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News: Viking technology
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Crystal clear double vision. Image Credit: The Conversation.
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by Archaeology Newsroom

Vikings use of crystals as navigation tools theory tested

To estimate the position of the sun on cloudy days

A team of scientists have been working on the idea that the Vikings used crystals to help them navigate in bad weather. The idea is still a theory, but if true, then this means they used crystals to estimate the position of geographical north, putting in practice theories of light polarisation and scattering discovered many centuries later.

Vikings have been thought to have discovered Iceland, Greenland and North America using mainly landmarks, birds, and whales for navigation. Archaeologists have even discovered a Viking navigational sundial, which indicates that they must have also used the positions of stars and the sun in the sky. There has been no indication of magnetic compasses, to be used when the sky was covered in clouds.

References in Nordic sagas of a sólarsteinn  “sunstone” have led researchers to believe that the Vikings could have used some type of crystal as a navigational tool. The crystal must have been used in interaction with sunlight, meaning they had discovered the basic principles of measuring polarised light centuries before they were scientifically explained.

Sunlight is scattered and polarised by the atmosphere, as it s absorbed and re-emitted with the same energy by air molecules and by different amounts, depending on its wavelength. The blue end of the light spectrum is scattered more than the red, that’s why the sky appears blue. Apart from scattering, however, light waves are also polarised. The extent of polarisation depends on the viewer’s angle and whether the light has been further scattered.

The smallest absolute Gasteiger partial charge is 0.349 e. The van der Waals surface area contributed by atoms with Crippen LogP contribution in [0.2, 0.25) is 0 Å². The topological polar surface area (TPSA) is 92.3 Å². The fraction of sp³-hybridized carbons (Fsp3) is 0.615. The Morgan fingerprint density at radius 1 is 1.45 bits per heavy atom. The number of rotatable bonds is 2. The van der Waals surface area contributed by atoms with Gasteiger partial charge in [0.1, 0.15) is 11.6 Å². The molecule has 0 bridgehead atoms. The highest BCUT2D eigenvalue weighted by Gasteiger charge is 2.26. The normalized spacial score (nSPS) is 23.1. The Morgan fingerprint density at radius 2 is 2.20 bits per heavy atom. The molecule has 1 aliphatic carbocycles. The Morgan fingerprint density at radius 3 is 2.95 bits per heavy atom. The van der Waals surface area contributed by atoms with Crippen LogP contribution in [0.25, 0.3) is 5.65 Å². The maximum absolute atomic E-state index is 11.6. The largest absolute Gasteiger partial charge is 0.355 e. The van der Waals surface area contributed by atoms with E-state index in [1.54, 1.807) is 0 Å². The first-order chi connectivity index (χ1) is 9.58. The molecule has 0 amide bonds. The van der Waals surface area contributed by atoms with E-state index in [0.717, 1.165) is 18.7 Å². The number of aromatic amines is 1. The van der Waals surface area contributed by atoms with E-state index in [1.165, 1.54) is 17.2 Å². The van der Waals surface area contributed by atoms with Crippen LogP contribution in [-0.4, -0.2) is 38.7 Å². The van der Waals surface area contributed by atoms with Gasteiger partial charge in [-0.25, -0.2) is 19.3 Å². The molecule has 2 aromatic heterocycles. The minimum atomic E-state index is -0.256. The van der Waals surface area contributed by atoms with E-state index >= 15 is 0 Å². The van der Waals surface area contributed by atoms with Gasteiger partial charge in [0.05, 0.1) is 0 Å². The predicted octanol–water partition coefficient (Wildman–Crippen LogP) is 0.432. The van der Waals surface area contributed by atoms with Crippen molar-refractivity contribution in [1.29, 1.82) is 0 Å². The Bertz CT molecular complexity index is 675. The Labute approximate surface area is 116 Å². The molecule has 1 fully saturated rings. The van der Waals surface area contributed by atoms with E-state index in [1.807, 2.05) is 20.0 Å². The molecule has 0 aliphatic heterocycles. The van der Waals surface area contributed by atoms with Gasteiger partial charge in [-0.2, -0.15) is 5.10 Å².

Calcite, tourmaline and cordierite crystals,  found around the Norway and Iceland have led scientists to believe that perhaps the Vikings used them as navigational tools. Examining how sunlight passes through a crystal could help sailors estimate the position of the sun, allowing them to determine the direction of geographic north.

Gabor Horvath and his colleagues have been testing this theory, publishing a relevant study in Royal Society Open Science. The team have been investigating if the theory could be proved wrong, simulating the conditions of a Viking voyage between Norway, southern Greenland and Newfoundland. They found that although in light cloudy conditions the crystals could be used to predict the position of the sun, in case of heavy clouds the errors of measurement became too high.

Horvath’s team are working on the theory to determine if it is feasible, using the imperfect crystals the Vikings would likely have possessed.